The prevalence of stress urinary incontinence in high school and college-age female athletes in the midwest: implications for education and prevention

Urol Nurs. 2007 Feb;27(1):21-4, 39.

Abstract

Research has demonstrated that young female athletes participating in high-impact sports may be at higher risk for urinary incontinence. Using a modified Bristol Female Lower Urinary Tract Symptoms Questionnaire, a group of young adult female athletes was surveyed in Central Illinois to identify the prevalence of stress incontinence and assess education needs. Results indicated that more than 25% of those completing surveys experienced incontinence and that more than 90% had never told anyone about their problem and had no knowledge of preventive measures; 16% reported incontinence negatively impacted their quality of life.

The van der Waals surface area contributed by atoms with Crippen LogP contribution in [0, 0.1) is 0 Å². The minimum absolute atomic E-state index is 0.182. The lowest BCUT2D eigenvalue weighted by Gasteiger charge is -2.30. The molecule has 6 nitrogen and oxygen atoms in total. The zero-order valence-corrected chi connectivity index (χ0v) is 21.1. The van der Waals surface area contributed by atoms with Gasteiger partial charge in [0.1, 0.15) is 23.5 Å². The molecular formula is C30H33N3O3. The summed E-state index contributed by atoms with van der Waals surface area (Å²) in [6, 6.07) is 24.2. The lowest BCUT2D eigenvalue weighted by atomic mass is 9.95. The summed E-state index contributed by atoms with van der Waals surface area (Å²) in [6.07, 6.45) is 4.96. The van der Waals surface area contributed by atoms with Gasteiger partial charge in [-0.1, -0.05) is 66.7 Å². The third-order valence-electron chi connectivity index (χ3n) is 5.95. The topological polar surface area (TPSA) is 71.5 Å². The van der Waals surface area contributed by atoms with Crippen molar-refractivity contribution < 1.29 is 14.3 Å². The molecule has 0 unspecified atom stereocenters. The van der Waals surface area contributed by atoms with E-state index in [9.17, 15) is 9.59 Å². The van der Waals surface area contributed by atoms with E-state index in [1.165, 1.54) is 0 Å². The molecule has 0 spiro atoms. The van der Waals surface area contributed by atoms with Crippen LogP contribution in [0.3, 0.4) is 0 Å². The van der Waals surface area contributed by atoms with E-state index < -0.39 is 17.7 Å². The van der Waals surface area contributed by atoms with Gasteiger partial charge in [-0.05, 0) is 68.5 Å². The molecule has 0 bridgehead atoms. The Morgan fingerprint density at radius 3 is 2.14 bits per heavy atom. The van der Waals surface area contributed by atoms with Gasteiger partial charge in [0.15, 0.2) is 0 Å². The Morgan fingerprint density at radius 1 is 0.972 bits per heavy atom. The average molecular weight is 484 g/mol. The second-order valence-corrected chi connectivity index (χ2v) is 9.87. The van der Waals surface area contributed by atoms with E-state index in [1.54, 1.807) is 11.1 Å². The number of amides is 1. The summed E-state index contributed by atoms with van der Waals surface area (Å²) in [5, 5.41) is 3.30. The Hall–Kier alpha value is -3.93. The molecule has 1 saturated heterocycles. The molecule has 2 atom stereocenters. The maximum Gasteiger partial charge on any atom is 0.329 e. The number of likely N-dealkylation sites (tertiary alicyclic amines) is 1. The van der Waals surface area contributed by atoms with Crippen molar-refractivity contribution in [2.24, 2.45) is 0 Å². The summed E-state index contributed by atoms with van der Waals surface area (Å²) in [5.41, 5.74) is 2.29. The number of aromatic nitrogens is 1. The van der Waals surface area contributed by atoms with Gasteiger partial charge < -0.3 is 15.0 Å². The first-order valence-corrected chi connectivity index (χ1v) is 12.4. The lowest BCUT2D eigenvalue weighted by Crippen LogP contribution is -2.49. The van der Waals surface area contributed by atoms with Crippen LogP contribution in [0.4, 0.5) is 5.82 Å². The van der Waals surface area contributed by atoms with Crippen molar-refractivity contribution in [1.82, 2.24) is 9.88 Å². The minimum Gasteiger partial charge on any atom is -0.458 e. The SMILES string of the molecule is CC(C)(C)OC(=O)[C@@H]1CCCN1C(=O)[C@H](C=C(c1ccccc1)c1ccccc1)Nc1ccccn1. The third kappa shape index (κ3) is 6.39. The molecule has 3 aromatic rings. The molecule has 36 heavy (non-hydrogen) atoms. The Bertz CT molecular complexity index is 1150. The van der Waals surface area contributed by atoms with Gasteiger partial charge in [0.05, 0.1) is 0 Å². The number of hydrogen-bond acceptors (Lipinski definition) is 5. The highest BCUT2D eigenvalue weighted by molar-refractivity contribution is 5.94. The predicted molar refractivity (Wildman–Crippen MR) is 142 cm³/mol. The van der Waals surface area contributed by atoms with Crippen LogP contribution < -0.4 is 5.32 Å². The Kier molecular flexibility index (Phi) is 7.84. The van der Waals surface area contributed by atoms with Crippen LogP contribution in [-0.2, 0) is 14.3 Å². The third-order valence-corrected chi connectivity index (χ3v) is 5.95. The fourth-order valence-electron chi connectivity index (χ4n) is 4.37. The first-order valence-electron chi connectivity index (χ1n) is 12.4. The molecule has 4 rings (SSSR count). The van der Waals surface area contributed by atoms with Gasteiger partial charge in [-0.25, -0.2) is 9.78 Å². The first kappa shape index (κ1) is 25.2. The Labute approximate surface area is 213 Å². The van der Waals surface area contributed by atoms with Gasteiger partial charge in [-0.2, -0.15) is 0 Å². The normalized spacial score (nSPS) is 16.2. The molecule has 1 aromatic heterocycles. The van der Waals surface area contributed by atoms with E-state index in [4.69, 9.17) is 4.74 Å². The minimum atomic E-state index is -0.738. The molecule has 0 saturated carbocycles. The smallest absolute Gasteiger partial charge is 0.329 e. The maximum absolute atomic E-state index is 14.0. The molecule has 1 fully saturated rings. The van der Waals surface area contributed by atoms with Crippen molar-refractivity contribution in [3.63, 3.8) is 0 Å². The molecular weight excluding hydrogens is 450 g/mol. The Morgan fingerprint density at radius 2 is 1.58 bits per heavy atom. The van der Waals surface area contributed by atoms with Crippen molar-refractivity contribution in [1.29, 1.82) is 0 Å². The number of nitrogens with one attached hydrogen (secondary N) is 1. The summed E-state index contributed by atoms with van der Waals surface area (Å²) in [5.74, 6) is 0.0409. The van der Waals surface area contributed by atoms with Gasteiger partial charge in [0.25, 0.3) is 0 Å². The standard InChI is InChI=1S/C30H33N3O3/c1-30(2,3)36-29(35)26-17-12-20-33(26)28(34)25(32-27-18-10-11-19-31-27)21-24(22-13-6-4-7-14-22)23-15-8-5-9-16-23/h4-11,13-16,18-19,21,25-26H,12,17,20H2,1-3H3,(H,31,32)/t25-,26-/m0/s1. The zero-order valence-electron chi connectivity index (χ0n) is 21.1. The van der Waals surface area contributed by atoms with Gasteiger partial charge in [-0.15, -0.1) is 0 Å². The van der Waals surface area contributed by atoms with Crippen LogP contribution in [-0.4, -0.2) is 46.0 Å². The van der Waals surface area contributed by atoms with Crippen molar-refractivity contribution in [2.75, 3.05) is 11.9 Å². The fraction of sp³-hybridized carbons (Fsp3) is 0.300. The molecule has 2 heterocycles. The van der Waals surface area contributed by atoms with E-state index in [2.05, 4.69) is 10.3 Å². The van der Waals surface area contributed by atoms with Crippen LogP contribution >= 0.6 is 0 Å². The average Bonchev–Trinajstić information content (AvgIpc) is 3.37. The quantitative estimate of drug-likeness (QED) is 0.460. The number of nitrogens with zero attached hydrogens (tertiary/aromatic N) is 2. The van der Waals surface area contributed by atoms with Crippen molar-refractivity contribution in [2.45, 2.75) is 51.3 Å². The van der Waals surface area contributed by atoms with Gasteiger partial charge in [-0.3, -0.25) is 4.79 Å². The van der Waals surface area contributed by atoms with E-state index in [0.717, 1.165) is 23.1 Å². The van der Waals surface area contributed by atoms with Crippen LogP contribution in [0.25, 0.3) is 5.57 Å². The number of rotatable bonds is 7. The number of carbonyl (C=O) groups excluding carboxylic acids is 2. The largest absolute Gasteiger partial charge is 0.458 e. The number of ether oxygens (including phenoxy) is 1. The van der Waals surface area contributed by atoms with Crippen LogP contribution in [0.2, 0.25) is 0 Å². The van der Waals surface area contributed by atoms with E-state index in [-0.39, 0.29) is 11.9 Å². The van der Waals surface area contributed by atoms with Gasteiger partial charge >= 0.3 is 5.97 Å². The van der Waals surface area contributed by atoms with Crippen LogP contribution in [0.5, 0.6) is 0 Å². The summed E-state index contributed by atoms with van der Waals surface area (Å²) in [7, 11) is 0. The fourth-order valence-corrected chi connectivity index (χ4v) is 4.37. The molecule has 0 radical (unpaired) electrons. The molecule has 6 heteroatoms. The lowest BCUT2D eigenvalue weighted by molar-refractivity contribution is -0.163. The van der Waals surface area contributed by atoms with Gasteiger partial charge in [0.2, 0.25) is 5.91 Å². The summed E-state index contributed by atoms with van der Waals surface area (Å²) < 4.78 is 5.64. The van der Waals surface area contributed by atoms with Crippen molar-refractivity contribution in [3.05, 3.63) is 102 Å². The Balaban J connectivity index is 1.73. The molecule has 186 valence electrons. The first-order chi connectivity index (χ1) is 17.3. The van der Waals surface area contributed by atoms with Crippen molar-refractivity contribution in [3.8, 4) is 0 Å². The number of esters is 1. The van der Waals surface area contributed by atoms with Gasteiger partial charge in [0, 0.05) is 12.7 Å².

MeSH terms

  • Activities of Daily Living / psychology
  • Adolescent
  • Adult
  • Athletic Injuries / complications*
  • Attitude to Health
  • Exercise Therapy
  • Female
  • Health Surveys
  • Humans
  • Illinois / epidemiology
  • Needs Assessment / organization & administration*
  • Patient Care Team / organization & administration
  • Patient Education as Topic / organization & administration
  • Pelvic Floor
  • Prevalence
  • Primary Prevention / organization & administration
  • Quality of Life / psychology
  • Risk Factors
  • Self Care / methods
  • Self Care / psychology
  • Students / psychology
  • Students / statistics & numerical data*
  • Surveys and Questionnaires
  • Universities
  • Urinary Incontinence, Stress / epidemiology*
  • Urinary Incontinence, Stress / etiology
  • Urinary Incontinence, Stress / prevention & control*
  • Women* / education
  • Women* / psychology